In the 20th century, economics consolidated as a profession; economists could afford to write exclusively for one another. At the same time, the field experienced a paradigm shift, gradually identifying itself as a theoretical approach of economization and giving up the real-world economy as its subject matter. Today, production is marginalized in economics, and the paradigmatic question is a rather static one of resource allocation. The tools used by economists to analyze business firms are too abstract and speculative to offer any guidance to entrepreneurs and managers in their constant struggle to bring novel products to consumers at low cost.I think the last sentence is a bit of an overstatement--not any guidance? really?--but you could raise a similar concern for the applicability of some economics research to public policy.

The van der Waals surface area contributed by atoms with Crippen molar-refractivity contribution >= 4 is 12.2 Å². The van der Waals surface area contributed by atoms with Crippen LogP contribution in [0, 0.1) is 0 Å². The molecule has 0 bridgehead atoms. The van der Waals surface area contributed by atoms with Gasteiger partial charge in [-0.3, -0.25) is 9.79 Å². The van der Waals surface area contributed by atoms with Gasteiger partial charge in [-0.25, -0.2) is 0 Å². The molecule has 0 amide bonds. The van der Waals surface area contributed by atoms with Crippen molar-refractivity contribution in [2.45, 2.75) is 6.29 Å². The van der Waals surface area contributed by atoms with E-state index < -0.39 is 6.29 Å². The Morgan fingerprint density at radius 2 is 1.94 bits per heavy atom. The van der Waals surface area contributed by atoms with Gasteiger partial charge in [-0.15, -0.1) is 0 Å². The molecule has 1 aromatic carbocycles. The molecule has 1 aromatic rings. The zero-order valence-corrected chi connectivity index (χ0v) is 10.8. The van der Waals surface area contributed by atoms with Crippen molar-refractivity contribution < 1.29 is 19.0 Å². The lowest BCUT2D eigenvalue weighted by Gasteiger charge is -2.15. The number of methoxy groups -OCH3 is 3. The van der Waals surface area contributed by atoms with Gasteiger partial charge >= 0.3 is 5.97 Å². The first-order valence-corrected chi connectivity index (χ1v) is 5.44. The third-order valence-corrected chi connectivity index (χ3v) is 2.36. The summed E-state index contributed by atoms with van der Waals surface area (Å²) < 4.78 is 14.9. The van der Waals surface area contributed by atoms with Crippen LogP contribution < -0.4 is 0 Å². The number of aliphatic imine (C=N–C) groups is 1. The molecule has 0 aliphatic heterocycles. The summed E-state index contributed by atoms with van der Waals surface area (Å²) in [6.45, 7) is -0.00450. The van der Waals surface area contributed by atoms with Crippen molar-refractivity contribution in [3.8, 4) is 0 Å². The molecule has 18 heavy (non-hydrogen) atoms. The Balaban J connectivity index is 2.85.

Wednesday, February 13, 2013
(Another) criticism of the current state of the economics profession
From Nobel laureate Ronald Coase: